Most films have between forty and seventy-five minutes of music. However, some films have very little or no music. Dogme 95 is one genre that has music only from within a film, such as from a radio or television (thus called "source music" because it comes from a source within the film's depiction).

Artistic merit

The artistic merits of film music are frequently debated. Some critics value it highly, pointing to music such as that written by Erich Wolfgang Korngold, Aaron Copland, Bernard Hermann, and others. Some even consider film music to be a defining genre of classical music in the late 20th century, if only because it is the brand of classical music heard more often than any other. In some cases, film themes have become accepted into the canon of classical music. These are mostly works from already noted composers who have done scores, for instance Sergei Prokofiev's score to Alexander Nevsky (film) or Vaughan Williams' score to Scott of the Antarctic. Others see the great bulk of film music as meritless. They consider that much film music is derivative, borrowing heavily from previous works. Composers of film scores typically can produce about three or four per year. The most popular works by composers such as John Williams and Danny Elfman are still far from entering the accepted canon. Even so, major orchestras sometimes perform concerts of such music.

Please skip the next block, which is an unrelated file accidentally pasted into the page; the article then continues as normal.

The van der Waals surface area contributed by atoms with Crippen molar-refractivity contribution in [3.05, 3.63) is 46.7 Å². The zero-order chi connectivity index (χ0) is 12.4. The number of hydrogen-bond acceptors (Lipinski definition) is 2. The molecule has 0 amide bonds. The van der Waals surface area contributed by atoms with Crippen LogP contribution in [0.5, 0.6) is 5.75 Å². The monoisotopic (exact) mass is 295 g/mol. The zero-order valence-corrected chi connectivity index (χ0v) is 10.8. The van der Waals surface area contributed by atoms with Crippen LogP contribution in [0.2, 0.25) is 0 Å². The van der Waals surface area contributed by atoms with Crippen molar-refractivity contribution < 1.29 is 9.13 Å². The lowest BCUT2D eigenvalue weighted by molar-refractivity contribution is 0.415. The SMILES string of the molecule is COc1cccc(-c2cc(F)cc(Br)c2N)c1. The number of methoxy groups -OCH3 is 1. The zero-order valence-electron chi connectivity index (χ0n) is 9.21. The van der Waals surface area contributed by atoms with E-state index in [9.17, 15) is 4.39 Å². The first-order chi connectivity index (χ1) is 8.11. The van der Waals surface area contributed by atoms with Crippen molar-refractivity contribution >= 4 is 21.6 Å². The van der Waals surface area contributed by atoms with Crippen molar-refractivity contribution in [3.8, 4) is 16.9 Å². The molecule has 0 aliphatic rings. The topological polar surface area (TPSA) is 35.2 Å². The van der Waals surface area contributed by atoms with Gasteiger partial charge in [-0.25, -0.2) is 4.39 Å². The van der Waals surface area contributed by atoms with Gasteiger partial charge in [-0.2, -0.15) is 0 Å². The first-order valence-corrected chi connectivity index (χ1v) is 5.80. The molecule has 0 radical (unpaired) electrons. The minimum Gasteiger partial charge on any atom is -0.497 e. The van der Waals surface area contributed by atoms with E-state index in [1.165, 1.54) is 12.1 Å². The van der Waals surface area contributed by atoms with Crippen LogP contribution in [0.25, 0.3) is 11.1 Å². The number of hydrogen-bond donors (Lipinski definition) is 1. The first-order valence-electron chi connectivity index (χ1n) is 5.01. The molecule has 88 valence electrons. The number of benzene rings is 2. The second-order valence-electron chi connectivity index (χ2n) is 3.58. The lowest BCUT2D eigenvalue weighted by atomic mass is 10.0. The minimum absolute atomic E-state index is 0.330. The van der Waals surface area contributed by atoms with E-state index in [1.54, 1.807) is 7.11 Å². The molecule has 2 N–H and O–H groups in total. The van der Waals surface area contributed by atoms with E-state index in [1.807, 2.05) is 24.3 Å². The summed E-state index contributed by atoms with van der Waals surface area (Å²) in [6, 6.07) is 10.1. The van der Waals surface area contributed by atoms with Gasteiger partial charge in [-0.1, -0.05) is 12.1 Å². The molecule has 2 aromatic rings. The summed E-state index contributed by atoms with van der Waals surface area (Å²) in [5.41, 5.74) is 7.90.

Historical notes

Before the age of sound motion pictures, great effort was taken to provide suitable music for films, usually through the services of an in-house pianist or organist, and, in some case, entire orchestras. Examples of this include Victor Herbert's score in 1915 to Fall of a Nation (a sequel to Birth of a Nation) and Camille Saint-Saëns' music for L'Assassinat du duc de Guise in 1908 — arguably the very first in movie history. Most accompaniment at this time comprised pieces by famous composers, also including studies. These were often used to form catalogues of film music, which had different subsections broken down by 'mood' and/or genre: dark, sad, suspense, action, chase, etc. This made things much easier for the in-house pianists and orchestras to pick pieces that fitted the particular feel of a movie and its scenes.